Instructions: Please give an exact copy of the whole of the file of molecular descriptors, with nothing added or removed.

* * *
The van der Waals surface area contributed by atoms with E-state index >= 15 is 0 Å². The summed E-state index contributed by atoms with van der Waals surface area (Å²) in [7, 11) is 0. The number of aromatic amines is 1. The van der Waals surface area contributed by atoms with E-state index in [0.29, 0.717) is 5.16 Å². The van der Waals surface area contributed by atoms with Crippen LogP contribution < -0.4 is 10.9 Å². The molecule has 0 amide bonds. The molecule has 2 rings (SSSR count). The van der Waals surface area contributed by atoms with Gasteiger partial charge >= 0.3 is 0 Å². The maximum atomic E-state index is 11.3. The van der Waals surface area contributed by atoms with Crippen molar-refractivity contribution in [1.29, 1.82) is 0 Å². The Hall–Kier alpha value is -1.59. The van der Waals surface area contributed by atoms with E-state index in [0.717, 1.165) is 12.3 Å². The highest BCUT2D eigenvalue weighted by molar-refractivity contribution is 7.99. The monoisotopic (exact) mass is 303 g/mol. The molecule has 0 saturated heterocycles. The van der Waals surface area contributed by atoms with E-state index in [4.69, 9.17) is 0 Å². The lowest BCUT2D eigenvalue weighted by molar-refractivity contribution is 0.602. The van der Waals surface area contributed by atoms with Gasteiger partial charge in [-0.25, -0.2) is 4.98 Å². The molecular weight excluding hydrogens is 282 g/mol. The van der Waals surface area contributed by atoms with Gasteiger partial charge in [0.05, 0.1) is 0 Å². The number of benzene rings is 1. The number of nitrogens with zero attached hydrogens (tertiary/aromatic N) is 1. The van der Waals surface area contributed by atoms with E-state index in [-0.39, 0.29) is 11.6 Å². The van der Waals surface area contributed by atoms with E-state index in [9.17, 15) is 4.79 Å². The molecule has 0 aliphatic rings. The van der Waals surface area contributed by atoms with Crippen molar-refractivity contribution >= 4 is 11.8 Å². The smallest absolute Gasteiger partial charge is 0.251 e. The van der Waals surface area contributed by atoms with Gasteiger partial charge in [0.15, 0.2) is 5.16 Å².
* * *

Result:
The van der Waals surface area contributed by atoms with E-state index >= 15 is 0 Å². The summed E-state index contributed by atoms with van der Waals surface area (Å²) in [7, 11) is 0. The number of aromatic amines is 1. The van der Waals surface area contributed by atoms with E-state index in [0.29, 0.717) is 5.16 Å². The van der Waals surface area contributed by atoms with Crippen LogP contribution < -0.4 is 10.9 Å². The molecule has 0 amide bonds. The molecule has 2 rings (SSSR count). The van der Waals surface area contributed by atoms with Gasteiger partial charge >= 0.3 is 0 Å². The maximum atomic E-state index is 11.3. The van der Waals surface area contributed by atoms with Crippen molar-refractivity contribution in [1.29, 1.82) is 0 Å². The Hall–Kier alpha value is -1.59. The van der Waals surface area contributed by atoms with E-state index in [0.717, 1.165) is 12.3 Å². The highest BCUT2D eigenvalue weighted by molar-refractivity contribution is 7.99. The monoisotopic (exact) mass is 303 g/mol. The molecule has 0 saturated heterocycles. The van der Waals surface area contributed by atoms with E-state index in [4.69, 9.17) is 0 Å². The lowest BCUT2D eigenvalue weighted by molar-refractivity contribution is 0.602. The van der Waals surface area contributed by atoms with Gasteiger partial charge in [-0.25, -0.2) is 4.98 Å². The molecular weight excluding hydrogens is 282 g/mol. The van der Waals surface area contributed by atoms with Gasteiger partial charge in [0.05, 0.1) is 0 Å². The number of benzene rings is 1. The number of nitrogens with zero attached hydrogens (tertiary/aromatic N) is 1. The van der Waals surface area contributed by atoms with E-state index in [-0.39, 0.29) is 11.6 Å². The van der Waals surface area contributed by atoms with E-state index in [9.17, 15) is 4.79 Å². The molecule has 0 aliphatic rings. The van der Waals surface area contributed by atoms with Crippen molar-refractivity contribution >= 4 is 11.8 Å². The smallest absolute Gasteiger partial charge is 0.251 e. The van der Waals surface area contributed by atoms with Gasteiger partial charge in [0.15, 0.2) is 5.16 Å².